Bigfoot goes to the movies – Inception

3 stomps out of 5

Inception, written, produced, and directed by Christopher Nolan and starring Leonardo DiCaprio, Ken Watanabe, Joseph Gordon-Levitt, Marion Cotillard, Ellen Page, and Cillian Murphy.

Go see it. It’s fine escapist story-telling. Oh, and if you don’t quite understand some bit of the plot or the logic while you’re watching the movie, don’t worry, there will be another bit that you don’t understand coming up in just a few seconds.

It is said that this movie would have been made solely because of director Nolan’s work on Batman Begins and The Dark Knight. What this movie lacks is the powerful story arc (did I ever think I would be saying that about a comic book story?) that the Batman series possesses. So what you have is the directorial skills of a young master being worked out on an inferior, far less tragic hero.

Leonardo DiCaprio isn’t aging well. If he continues in this direction he will be able to play those Edgar G. Robinson gangster tough-guy roles and to look the part. So he’s a little hard to focus on as the hero, he looks too worn, insufficiently resilient. Hardly by accident, to make Leonardo look young Nolan has once again used Michael Caine as the father-figure, this time as DiCaprio’s movie father-in-law rather than the surrogate father he played as Alfred.

DiCaprio plays Dom Cobb, an architect. His father-in-law is an architect who teaches architecture in Paris but who also, at another point in the movie, welcomes his son-in-law home to the United States. Never mind. Dom visits father-in-law in hopes of finding – what else – an architect. Father says he has a student even better than Dom was. This giant of a talent comes packaged in the petite 23-year old body of Ellen Page who, despite her gargantuan abilities (Ooo, look, she just folded the Septieme Arrondissement on top of itself) has the ego and presence of a fruit fly. I’ve lived around a few architects and I find that concept totally unbelievable.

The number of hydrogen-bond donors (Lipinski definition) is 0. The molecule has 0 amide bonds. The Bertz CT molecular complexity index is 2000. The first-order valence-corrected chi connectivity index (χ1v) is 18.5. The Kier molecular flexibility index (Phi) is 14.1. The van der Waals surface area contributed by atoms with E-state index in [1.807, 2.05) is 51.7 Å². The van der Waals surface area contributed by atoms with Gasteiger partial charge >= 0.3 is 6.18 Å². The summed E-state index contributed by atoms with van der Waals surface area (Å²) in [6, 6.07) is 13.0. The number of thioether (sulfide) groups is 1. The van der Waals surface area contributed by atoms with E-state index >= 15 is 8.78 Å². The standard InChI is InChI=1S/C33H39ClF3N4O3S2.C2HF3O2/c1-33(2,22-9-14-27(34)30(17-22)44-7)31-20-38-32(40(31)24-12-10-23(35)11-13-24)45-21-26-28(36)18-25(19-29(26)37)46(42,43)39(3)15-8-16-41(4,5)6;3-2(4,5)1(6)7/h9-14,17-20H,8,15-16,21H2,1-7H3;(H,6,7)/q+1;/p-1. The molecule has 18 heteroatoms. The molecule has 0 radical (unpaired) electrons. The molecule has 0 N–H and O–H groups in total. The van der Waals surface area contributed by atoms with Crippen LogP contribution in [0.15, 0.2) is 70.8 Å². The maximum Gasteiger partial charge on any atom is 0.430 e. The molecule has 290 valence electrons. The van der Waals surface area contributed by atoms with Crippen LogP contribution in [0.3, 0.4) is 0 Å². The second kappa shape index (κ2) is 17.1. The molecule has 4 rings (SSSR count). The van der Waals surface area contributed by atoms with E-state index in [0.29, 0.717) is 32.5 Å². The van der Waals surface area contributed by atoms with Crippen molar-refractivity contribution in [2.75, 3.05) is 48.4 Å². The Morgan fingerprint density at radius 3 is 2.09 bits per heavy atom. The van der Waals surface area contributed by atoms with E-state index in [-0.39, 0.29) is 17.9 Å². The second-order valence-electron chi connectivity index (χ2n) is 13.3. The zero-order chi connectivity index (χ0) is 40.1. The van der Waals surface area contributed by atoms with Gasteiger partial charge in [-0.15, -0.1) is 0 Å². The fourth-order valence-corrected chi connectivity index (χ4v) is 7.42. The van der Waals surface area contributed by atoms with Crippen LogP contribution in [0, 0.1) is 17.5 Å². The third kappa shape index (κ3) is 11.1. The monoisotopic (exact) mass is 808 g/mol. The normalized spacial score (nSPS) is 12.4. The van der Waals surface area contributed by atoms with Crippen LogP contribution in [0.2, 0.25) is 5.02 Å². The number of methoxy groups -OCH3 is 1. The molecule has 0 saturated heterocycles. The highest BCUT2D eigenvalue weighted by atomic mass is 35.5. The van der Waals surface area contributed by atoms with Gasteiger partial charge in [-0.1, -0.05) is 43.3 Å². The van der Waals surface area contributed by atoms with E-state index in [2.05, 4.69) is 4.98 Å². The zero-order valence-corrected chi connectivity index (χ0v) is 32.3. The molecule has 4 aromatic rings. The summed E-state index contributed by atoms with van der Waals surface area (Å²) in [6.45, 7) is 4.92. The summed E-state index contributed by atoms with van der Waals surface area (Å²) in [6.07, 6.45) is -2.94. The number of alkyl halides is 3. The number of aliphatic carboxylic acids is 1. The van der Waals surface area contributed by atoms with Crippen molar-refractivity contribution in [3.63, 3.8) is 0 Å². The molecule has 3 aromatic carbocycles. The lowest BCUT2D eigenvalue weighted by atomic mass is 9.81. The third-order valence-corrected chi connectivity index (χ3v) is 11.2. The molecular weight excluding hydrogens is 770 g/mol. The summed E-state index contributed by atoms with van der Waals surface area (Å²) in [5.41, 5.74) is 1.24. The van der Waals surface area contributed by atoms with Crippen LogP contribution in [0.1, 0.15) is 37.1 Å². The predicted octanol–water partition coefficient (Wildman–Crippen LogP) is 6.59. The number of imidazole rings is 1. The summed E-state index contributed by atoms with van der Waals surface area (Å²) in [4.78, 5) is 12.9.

Incidentally, the only extramarital smooch that takes place in the movie involves Page as Ariadne. Watch for it…it’s the high point of the sexual content of the film. Afterwards, the actors involved display self-conscious “I can’t believe we just did that” looks that look too genuine to be coached.

This French connection apparently once played a bigger role in the screenplay, as the house that Dom’s wife (Marion Cotillard, yes, really a Parisienne by birth) is – on the outside – a structure that is pure grimy French. Her childhood dollhouse, presumably inside that house, however, seems curiously American Victorian in influence. It hides a fairly industrial-looking safe, so I doubt she really played with it much as a young girl. Anyhow, the French portion of the story is virtually excised. None of these people-based-in-Paris has even a smidgen of a French accent, not even Michael Caine.

There’s lots of things blowing up and startlingly appearing (not the least of which is Ken Watanabe doing a turn as an aged turtle), and a bunch of other people running around trying either to get information or to plant it. All you need to know is that we can inhabit other peoples’ dreams and extract information from them, and if we have to we can inhabit peoples’ dreams of dreams, and at least one person has been able to inject a belief into a person via a dream in a dream in a dream.

Wikipedia explains it all, and it might be a good idea to pop over there now and read the synopsis. That way you’ll be able to help your companion through the labyrinth.

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